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Preservation program low on revenue

August 26, 2002|by TARA REILLY

tarar@herald-mail.com

Limited funding for Washington County's Agricultural Land Preservation Program has caused the County Commissioners to cut back on the number of farms that can be protected from development this fiscal year.

Eric Seifarth, the county's land preservation administrator, said he thinks the county will only have enough money to enter three farms in the program in fiscal 2003.

Those farms total 627 acres, according to county documents.

About 40 farm owners, with more than 4,500 acres, have applied to the program for this fiscal year, Commissioner Bert Iseminger said.

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The county's goal is to eventually have 50,000 acres protected from development, he said.

Property owners can enter their farmland into the Agricultural Land Preservation Program under the agreement that it cannot be developed for at least five years.

To receive tax credits, the landowner is required to commit the property to only agricultural use for 10 years.

In return, the owner becomes eligible to sell the development rights of the land to the Agricultural Land Preservation Foundation, according to the county's planning department.

The amount of funding for the preservation program depends on how much money is generated by the agricultural transfer tax, which is determined by the amount of farmland that is developed. It's a process Iseminger called self-defeating.

"Our money is strictly based on how many acres of agriculture is developed," Iseminger said. "It's a self-defeating tax. For us to generate that revenue, we have to lose more farmland to development."

Iseminger said he'd rather have the money come from the county's general fund budget to protect farmland than depend on the tax.

"I'm sorry to see the land turn into development, but that's how we get our money" (for the preservation program), he said.

In the last four years, the county has twice put money from the general fund toward the land preservation program, he said.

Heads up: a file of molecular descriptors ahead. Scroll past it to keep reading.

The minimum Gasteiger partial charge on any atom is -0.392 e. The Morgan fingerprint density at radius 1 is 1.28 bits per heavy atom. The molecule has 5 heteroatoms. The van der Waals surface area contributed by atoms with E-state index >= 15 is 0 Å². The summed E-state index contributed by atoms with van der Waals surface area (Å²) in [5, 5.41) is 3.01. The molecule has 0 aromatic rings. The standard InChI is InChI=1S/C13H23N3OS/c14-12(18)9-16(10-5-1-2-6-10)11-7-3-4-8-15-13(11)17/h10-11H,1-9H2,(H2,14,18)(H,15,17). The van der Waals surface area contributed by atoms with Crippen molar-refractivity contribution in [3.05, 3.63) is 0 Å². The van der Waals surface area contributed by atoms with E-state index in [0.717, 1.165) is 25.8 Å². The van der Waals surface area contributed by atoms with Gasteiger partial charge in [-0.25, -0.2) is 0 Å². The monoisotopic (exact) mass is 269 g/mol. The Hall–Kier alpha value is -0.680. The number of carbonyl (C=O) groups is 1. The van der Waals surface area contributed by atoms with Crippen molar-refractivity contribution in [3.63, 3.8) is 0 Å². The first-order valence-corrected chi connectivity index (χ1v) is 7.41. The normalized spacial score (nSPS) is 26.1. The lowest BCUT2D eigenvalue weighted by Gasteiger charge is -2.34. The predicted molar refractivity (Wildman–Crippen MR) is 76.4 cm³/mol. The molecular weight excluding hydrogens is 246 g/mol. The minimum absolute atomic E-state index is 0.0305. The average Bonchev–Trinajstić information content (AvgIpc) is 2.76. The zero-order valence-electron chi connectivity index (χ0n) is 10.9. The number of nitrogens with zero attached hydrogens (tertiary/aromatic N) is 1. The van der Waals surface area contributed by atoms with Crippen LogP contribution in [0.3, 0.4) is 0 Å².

The County Commissioners voted Tuesday to have 10 of the 40 properties appraised for the program, but Seifarth said there's no way the county can accept all 10.

"I don't see any way that we'll get further than the first three ... the funding is just not there," Seifarth said.

According to county documents, the planning department estimates that $180,000 in local funds will be available to purchase the development rights of the farms.

The county contributes 40 percent to the program, and the state contributes a 60 percent match, Iseminger said.

Based on local contributions this year, the state's match will be about $270,000, Iseminger said. That brings the total amount of funding available this year to about $450,000, he said.

In past years, more than $1 million has been available for the program, Iseminger said.

Seifarth said 10 properties will be appraised in case any of the landowners accepted into the program change their minds.

The county pays about $1,000 per property appraisal, he said.

In addition, one farm is eligible for Greenprint funding this year, Seifarth said. The Greenprint program was launched by the state in 2001 to protect environmentally sensitive areas.

The Washington County Agricultural Advisory Board ranks the farmland based on the agricultural characteristics of the land. The properties with the highest rankings have the first shots at being accepted into the program, Seifarth said.

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